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Homework Help: Integral, Trig Substitution - Stuck

  1. Aug 6, 2008 #1
    1. The problem statement, all variables and given/known data

    Use trigonometric substitution to evaluate


    3. The attempt at a solution

    Let [tex]x=3\sin\theta[/tex]
    then [tex]dx=3\cos\theta d\theta[/tex]


    [tex]=\int{\frac{9\sin^2\theta}{3\sqrt{1-\sin^2\theta}}}\ 3\cos\theta \ d\theta[/tex]

    [tex]=\int{\frac{9\sin^2\theta}{3\sqrt{\cos^2\theta}}}\ 3\cos\theta \ d\theta[/tex]

    [tex]=\int{9\sin^2\theta \ d\theta}[/tex]

    [tex]=\frac{9}{2} \int{(1-\cos2\theta)}\ d\theta[/tex]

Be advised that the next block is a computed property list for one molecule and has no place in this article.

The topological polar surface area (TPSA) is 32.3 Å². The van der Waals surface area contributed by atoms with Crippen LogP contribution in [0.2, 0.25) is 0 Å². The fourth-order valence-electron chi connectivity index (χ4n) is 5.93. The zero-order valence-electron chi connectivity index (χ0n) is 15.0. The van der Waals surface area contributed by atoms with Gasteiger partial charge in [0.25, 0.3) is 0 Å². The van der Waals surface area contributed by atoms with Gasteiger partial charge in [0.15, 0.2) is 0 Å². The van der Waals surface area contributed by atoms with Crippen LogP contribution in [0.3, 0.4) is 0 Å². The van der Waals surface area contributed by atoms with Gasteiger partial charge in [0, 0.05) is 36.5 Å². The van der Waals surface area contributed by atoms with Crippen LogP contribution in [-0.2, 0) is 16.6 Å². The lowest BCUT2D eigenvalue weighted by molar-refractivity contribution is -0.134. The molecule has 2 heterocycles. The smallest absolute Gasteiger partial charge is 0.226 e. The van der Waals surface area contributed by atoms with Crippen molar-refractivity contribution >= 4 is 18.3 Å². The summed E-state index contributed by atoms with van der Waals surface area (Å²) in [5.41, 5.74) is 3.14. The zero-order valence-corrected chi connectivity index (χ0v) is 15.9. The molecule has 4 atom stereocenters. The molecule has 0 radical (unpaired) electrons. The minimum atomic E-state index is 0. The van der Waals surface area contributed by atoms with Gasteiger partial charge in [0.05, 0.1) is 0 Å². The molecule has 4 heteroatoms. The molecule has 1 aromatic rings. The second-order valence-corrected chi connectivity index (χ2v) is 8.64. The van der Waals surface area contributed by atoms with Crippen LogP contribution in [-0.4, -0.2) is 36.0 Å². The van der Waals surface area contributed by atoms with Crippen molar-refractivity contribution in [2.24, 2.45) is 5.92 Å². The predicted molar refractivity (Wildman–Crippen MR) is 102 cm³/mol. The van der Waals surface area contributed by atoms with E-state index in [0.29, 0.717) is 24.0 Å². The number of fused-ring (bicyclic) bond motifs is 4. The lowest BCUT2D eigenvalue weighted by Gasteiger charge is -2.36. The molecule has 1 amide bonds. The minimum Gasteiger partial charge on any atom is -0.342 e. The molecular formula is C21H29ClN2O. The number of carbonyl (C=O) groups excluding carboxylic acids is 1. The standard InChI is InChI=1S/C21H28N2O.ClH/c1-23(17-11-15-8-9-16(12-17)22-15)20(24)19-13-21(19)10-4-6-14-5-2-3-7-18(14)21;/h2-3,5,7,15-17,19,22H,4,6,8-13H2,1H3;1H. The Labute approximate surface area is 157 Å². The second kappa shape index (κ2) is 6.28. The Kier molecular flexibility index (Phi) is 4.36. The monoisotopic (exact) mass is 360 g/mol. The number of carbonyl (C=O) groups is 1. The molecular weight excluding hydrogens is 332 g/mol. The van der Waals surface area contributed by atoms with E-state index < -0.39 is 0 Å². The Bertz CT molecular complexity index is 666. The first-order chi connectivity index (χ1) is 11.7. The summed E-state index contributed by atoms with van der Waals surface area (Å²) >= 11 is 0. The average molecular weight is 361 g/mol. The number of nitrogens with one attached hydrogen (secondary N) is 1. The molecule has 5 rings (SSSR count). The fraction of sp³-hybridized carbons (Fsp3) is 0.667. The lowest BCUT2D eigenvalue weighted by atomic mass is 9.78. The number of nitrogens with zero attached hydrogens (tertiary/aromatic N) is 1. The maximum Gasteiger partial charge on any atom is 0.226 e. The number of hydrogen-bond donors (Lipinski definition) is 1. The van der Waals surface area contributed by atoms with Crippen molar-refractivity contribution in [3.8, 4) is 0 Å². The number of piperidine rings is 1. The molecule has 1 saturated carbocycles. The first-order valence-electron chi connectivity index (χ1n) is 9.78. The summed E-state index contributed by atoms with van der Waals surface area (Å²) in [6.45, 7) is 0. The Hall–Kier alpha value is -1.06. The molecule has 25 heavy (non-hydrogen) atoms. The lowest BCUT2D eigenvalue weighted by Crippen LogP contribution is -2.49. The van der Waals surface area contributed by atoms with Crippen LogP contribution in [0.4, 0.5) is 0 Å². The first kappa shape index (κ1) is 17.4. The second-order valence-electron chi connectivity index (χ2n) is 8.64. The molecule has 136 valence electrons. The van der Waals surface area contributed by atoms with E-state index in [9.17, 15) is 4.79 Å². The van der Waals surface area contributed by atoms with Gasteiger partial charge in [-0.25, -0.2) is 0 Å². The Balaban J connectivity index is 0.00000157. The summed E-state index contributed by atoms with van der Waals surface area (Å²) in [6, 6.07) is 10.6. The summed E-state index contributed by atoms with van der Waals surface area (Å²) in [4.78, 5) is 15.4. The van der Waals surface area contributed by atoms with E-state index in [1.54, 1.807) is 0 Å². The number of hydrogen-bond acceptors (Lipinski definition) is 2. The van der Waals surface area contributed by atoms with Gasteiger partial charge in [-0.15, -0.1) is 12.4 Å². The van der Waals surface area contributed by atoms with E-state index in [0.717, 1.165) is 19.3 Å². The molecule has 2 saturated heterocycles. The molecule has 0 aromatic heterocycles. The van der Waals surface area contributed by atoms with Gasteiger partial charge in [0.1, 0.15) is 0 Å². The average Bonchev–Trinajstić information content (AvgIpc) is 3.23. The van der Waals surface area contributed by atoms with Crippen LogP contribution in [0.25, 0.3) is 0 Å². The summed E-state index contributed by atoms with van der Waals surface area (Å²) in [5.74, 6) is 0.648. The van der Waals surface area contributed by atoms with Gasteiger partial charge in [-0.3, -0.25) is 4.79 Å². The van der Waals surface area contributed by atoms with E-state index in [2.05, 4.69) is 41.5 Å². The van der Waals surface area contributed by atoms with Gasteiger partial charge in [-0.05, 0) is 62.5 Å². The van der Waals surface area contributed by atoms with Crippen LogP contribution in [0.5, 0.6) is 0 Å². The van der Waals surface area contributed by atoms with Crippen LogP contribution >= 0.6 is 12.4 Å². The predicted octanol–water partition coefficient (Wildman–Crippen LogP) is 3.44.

let [tex]w=2\theta[/tex]
    then [tex]dw=2\ d\theta[/tex]

    [tex]=\frac{9}{4} \int{(1-\cos w)}\ dw[/tex]

    [tex]=\frac{9}{4}[w-\sin w] + c \ \mbox{(substituting everything back in)}[/tex]


    Is this correct so far? And if so, now what?

    I'm stumped :redface:

  2. jcsd
  3. Aug 6, 2008 #2
    Your integration seems fine. I would clean up your substitution at the end. Use:

    [tex]sin2 \theta = 2 sin \theta cos \theta[/tex]
  4. Aug 6, 2008 #3
    Well at this step:

    [tex] =\frac{9}{2} \int{(1-\cos2\theta)}\ d\theta [/tex]

    you could just find the antiderivative rather easily without another substitution. Then you can just relate theta to x instead of relating w to theta to x.

    After you get the antiderivative in terms of x, that's pretty much it. Take the derivative to check.
  5. Aug 7, 2008 #4
    That's exactly what I needed. Thank you very much! :smile:
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